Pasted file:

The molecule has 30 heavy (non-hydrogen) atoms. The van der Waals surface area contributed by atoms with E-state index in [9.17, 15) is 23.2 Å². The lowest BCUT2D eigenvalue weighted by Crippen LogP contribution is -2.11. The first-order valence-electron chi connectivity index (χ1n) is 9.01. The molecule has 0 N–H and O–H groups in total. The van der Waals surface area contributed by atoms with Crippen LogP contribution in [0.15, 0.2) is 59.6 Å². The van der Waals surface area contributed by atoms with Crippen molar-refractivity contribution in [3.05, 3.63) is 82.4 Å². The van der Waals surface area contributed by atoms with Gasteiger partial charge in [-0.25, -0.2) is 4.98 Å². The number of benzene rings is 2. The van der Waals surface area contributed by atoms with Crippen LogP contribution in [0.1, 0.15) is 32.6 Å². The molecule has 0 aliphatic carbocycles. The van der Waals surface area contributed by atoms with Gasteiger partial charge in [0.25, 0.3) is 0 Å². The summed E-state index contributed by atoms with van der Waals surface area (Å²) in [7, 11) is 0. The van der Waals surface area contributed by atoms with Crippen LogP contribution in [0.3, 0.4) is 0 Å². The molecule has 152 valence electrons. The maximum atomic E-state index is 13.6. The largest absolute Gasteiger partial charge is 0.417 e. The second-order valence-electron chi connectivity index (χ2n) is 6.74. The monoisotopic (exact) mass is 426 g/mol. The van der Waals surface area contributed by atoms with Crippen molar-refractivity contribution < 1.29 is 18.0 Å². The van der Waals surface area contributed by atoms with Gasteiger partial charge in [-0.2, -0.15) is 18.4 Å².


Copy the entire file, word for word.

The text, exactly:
The molecule has 30 heavy (non-hydrogen) atoms. The van der Waals surface area contributed by atoms with E-state index in [9.17, 15) is 23.2 Å². The lowest BCUT2D eigenvalue weighted by Crippen LogP contribution is -2.11. The first-order valence-electron chi connectivity index (χ1n) is 9.01. The molecule has 0 N–H and O–H groups in total. The van der Waals surface area contributed by atoms with Crippen LogP contribution in [0.15, 0.2) is 59.6 Å². The van der Waals surface area contributed by atoms with Crippen molar-refractivity contribution in [3.05, 3.63) is 82.4 Å². The van der Waals surface area contributed by atoms with Gasteiger partial charge in [-0.25, -0.2) is 4.98 Å². The number of benzene rings is 2. The van der Waals surface area contributed by atoms with Crippen LogP contribution in [0.1, 0.15) is 32.6 Å². The molecule has 0 aliphatic carbocycles. The van der Waals surface area contributed by atoms with Gasteiger partial charge in [0.25, 0.3) is 0 Å². The summed E-state index contributed by atoms with van der Waals surface area (Å²) in [7, 11) is 0. The van der Waals surface area contributed by atoms with Crippen LogP contribution in [0.3, 0.4) is 0 Å². The molecule has 152 valence electrons. The maximum atomic E-state index is 13.6. The largest absolute Gasteiger partial charge is 0.417 e. The second-order valence-electron chi connectivity index (χ2n) is 6.74. The monoisotopic (exact) mass is 426 g/mol. The van der Waals surface area contributed by atoms with Crippen molar-refractivity contribution < 1.29 is 18.0 Å². The van der Waals surface area contributed by atoms with Gasteiger partial charge in [-0.2, -0.15) is 18.4 Å².